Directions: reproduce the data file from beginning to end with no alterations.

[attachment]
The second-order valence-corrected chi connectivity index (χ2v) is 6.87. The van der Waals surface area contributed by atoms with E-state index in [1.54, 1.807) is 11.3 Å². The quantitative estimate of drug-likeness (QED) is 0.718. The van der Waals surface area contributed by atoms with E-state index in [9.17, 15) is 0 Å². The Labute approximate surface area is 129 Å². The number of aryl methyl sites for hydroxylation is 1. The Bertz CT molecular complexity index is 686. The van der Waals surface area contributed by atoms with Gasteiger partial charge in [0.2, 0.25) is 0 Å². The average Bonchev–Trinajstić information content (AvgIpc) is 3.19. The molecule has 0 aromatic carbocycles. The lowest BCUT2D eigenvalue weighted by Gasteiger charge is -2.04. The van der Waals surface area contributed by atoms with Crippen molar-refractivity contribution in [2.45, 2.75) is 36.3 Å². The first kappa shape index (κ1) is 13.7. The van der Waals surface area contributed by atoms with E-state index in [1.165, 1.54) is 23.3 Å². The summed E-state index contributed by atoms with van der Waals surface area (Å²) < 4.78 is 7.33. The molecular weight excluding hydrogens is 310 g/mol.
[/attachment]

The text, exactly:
The second-order valence-corrected chi connectivity index (χ2v) is 6.87. The van der Waals surface area contributed by atoms with E-state index in [1.54, 1.807) is 11.3 Å². The quantitative estimate of drug-likeness (QED) is 0.718. The van der Waals surface area contributed by atoms with E-state index in [9.17, 15) is 0 Å². The Labute approximate surface area is 129 Å². The number of aryl methyl sites for hydroxylation is 1. The Bertz CT molecular complexity index is 686. The van der Waals surface area contributed by atoms with Gasteiger partial charge in [0.2, 0.25) is 0 Å². The average Bonchev–Trinajstić information content (AvgIpc) is 3.19. The molecule has 0 aromatic carbocycles. The lowest BCUT2D eigenvalue weighted by Gasteiger charge is -2.04. The van der Waals surface area contributed by atoms with Crippen molar-refractivity contribution in [2.45, 2.75) is 36.3 Å². The first kappa shape index (κ1) is 13.7. The van der Waals surface area contributed by atoms with E-state index in [1.165, 1.54) is 23.3 Å². The summed E-state index contributed by atoms with van der Waals surface area (Å²) < 4.78 is 7.33. The molecular weight excluding hydrogens is 310 g/mol.